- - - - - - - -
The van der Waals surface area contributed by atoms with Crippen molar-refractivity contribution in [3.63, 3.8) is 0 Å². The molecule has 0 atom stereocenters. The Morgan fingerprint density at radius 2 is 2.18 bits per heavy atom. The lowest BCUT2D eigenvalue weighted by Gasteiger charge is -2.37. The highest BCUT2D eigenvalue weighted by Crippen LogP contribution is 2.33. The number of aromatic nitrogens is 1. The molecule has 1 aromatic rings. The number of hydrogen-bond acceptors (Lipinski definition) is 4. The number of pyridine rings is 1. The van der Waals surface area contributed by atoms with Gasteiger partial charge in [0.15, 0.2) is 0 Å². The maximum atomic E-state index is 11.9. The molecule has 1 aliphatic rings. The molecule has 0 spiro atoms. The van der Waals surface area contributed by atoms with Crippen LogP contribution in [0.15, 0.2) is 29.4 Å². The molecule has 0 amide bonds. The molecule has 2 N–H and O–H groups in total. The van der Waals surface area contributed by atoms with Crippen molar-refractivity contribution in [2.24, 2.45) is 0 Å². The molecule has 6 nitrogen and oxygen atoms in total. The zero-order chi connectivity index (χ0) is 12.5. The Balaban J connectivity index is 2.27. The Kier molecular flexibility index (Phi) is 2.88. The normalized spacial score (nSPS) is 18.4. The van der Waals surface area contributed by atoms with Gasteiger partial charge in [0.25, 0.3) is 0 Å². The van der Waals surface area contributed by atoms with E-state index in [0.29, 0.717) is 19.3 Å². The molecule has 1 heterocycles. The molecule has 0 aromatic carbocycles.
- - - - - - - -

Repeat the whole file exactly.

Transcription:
The van der Waals surface area contributed by atoms with Crippen molar-refractivity contribution in [3.63, 3.8) is 0 Å². The molecule has 0 atom stereocenters. The Morgan fingerprint density at radius 2 is 2.18 bits per heavy atom. The lowest BCUT2D eigenvalue weighted by Gasteiger charge is -2.37. The highest BCUT2D eigenvalue weighted by Crippen LogP contribution is 2.33. The number of aromatic nitrogens is 1. The molecule has 1 aromatic rings. The number of hydrogen-bond acceptors (Lipinski definition) is 4. The number of pyridine rings is 1. The van der Waals surface area contributed by atoms with Gasteiger partial charge in [0.15, 0.2) is 0 Å². The maximum atomic E-state index is 11.9. The molecule has 1 aliphatic rings. The molecule has 0 spiro atoms. The van der Waals surface area contributed by atoms with Crippen LogP contribution in [0.15, 0.2) is 29.4 Å². The molecule has 0 amide bonds. The molecule has 2 N–H and O–H groups in total. The van der Waals surface area contributed by atoms with Crippen molar-refractivity contribution in [2.24, 2.45) is 0 Å². The molecule has 6 nitrogen and oxygen atoms in total. The zero-order chi connectivity index (χ0) is 12.5. The Balaban J connectivity index is 2.27. The Kier molecular flexibility index (Phi) is 2.88. The normalized spacial score (nSPS) is 18.4. The van der Waals surface area contributed by atoms with Gasteiger partial charge in [0.25, 0.3) is 0 Å². The van der Waals surface area contributed by atoms with E-state index in [0.29, 0.717) is 19.3 Å². The molecule has 1 heterocycles. The molecule has 0 aromatic carbocycles.